I’m sure we all have experienced that sense of cinematic deja vu when we watch a movie and think to ourselves “I have seen this all before”.  Edge of Tomorrow, the filmic adaptation of the popular manga All You Need Is Killis based around this very premise. A man, stuck in a time loop, repeats the last 24 hours to himself everytime he dies. He sees the same people, fights the same battles, and dies the same deaths over and over. Our lead in the film, General Cage (Tom Cruise) is a military media specialist who gets cast in the front line of battle after an unfortunate mix up.  The earth is at war with a mysterious alien species, who through some unexplained phenomena, have the ability to rewind the clocks. When this ability is transferred to Cage, he inherits the potential to learn – via trial and error – how to essentially be the best super-soldier and kick some serious alien butt with a new cyberkinetic military suit. Of course part of this learning experience means he must team up with another super-soldier named Rita (Emily Blunt in her most bad-ass role to date) who has her own mysterious past and motivations.

Edge of Tomorrow then essentially becomes a visual videogame. Our characters are placed in the futuristic battlefield and are only allowed to progress up to a certain point before the plug is pulled and everyone starts over on square one again. The film has so much fun with this time-looping concept it becomes impossible not to get sucked in.  Director Doug Liman (The Bourne Identity, Jumper) controls the action so fluidly and the visuals are top-notch. In a film like this, it is nearly impossible not to advance the plot through expository dialogue, but the script by Christopher McQuarry (The Usual Suspects, Valkyrie) and Jez Butterworth (Fair Game) feels lively and energetic enough that you barely notice the majority of the plot is being explained directly to audience through Cruise’s character (to give him a break, he has seen this all before).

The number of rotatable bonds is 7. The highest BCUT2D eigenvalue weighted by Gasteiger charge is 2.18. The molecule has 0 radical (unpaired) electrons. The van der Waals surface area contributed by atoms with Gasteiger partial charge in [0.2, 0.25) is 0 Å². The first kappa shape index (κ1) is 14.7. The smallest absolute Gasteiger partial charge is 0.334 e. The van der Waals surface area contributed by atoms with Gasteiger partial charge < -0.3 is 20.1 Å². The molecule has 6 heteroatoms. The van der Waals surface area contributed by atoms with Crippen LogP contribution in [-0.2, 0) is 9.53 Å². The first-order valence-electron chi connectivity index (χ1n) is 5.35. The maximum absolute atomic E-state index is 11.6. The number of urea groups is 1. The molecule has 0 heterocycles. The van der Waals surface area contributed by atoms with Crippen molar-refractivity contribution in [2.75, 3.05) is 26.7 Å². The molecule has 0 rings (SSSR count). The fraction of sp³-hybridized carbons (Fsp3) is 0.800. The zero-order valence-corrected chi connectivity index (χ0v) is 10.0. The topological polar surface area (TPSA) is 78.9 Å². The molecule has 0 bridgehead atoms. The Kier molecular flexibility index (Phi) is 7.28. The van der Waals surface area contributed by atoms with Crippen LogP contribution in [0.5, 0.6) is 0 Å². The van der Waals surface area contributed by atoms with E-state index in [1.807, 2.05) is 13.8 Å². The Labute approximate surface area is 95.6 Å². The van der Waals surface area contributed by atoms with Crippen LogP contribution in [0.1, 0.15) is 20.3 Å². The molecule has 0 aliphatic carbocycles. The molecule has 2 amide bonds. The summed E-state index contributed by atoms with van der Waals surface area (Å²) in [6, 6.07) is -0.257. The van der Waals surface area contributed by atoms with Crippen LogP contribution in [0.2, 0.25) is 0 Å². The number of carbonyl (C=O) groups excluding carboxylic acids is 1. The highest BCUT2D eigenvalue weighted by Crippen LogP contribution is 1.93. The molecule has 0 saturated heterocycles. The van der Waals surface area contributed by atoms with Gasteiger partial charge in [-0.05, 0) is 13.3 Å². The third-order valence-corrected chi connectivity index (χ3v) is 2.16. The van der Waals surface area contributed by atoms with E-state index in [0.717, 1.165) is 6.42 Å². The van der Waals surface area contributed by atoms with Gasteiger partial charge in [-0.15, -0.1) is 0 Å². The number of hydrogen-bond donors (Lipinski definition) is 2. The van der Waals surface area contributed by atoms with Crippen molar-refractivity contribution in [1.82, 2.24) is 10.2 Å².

Things do get a little messy in the final act, and the climax feels a bit rushed and comes on too soon. However, Edge of Tomorrow really shows off what Cruise does best: shooting up stuff with style (watching him go from PR boy to mad killing machine is an absolute blast) and Blunt is impressively cool throughout. Overall, the movie is a fresh and fun edition to the summer blockbuster with guts, action, and intellect.

Rating: 7/10 

Similar to: Source Code (2011),  Pacific Rim (2013),  Avatar (2009), 
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Under The Skin (2014)

27 Apr

Under The Skin is the new thriller/sci-fi/horror from Jonathan Glazer, a director known mostly for his work in music videos though he did direct the feature films Sexy Beast and Birth. Voluptuous leading lady Scarlett Johanson stars in this trippy, abstract, and provocative story about a space creature who roams the Scottish countryside preying upon innocent male victims.